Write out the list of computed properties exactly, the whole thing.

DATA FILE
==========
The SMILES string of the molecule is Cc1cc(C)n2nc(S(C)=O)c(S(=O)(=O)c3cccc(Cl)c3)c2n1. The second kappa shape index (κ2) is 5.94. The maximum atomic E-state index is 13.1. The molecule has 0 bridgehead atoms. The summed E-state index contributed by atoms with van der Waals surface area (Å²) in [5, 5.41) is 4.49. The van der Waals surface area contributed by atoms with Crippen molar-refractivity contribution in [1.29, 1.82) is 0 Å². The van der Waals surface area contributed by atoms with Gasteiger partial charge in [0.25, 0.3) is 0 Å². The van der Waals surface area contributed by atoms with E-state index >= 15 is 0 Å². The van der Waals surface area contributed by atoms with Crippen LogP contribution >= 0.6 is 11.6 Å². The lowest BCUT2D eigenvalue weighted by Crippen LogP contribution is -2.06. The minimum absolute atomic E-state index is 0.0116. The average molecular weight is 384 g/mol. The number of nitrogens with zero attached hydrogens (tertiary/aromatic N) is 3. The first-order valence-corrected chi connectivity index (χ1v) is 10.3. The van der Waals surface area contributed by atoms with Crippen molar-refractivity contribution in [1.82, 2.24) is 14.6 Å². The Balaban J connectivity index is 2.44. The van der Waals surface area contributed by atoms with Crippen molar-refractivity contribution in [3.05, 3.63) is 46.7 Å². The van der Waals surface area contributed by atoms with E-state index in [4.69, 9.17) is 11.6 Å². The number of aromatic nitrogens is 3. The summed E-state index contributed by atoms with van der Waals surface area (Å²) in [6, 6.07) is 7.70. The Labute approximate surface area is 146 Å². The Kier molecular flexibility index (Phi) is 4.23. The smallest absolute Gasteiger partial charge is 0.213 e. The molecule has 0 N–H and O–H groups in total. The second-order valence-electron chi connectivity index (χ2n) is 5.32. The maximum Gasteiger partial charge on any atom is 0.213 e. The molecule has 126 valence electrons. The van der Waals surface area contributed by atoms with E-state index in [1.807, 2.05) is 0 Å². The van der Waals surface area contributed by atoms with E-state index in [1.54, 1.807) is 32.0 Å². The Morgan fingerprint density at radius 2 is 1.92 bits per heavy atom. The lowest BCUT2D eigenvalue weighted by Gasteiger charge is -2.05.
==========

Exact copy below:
The SMILES string of the molecule is Cc1cc(C)n2nc(S(C)=O)c(S(=O)(=O)c3cccc(Cl)c3)c2n1. The second kappa shape index (κ2) is 5.94. The maximum atomic E-state index is 13.1. The molecule has 0 bridgehead atoms. The summed E-state index contributed by atoms with van der Waals surface area (Å²) in [5, 5.41) is 4.49. The van der Waals surface area contributed by atoms with Crippen molar-refractivity contribution in [1.29, 1.82) is 0 Å². The van der Waals surface area contributed by atoms with Gasteiger partial charge in [0.25, 0.3) is 0 Å². The van der Waals surface area contributed by atoms with E-state index >= 15 is 0 Å². The van der Waals surface area contributed by atoms with Crippen LogP contribution >= 0.6 is 11.6 Å². The lowest BCUT2D eigenvalue weighted by Crippen LogP contribution is -2.06. The minimum absolute atomic E-state index is 0.0116. The average molecular weight is 384 g/mol. The number of nitrogens with zero attached hydrogens (tertiary/aromatic N) is 3. The first-order valence-corrected chi connectivity index (χ1v) is 10.3. The van der Waals surface area contributed by atoms with Crippen molar-refractivity contribution in [1.82, 2.24) is 14.6 Å². The Balaban J connectivity index is 2.44. The van der Waals surface area contributed by atoms with Crippen molar-refractivity contribution in [3.05, 3.63) is 46.7 Å². The van der Waals surface area contributed by atoms with E-state index in [4.69, 9.17) is 11.6 Å². The number of aromatic nitrogens is 3. The summed E-state index contributed by atoms with van der Waals surface area (Å²) in [6, 6.07) is 7.70. The Labute approximate surface area is 146 Å². The Kier molecular flexibility index (Phi) is 4.23. The smallest absolute Gasteiger partial charge is 0.213 e. The molecule has 0 N–H and O–H groups in total. The second-order valence-electron chi connectivity index (χ2n) is 5.32. The maximum Gasteiger partial charge on any atom is 0.213 e. The molecule has 126 valence electrons. The van der Waals surface area contributed by atoms with E-state index in [1.807, 2.05) is 0 Å². The van der Waals surface area contributed by atoms with E-state index in [1.54, 1.807) is 32.0 Å². The Morgan fingerprint density at radius 2 is 1.92 bits per heavy atom. The lowest BCUT2D eigenvalue weighted by Gasteiger charge is -2.05.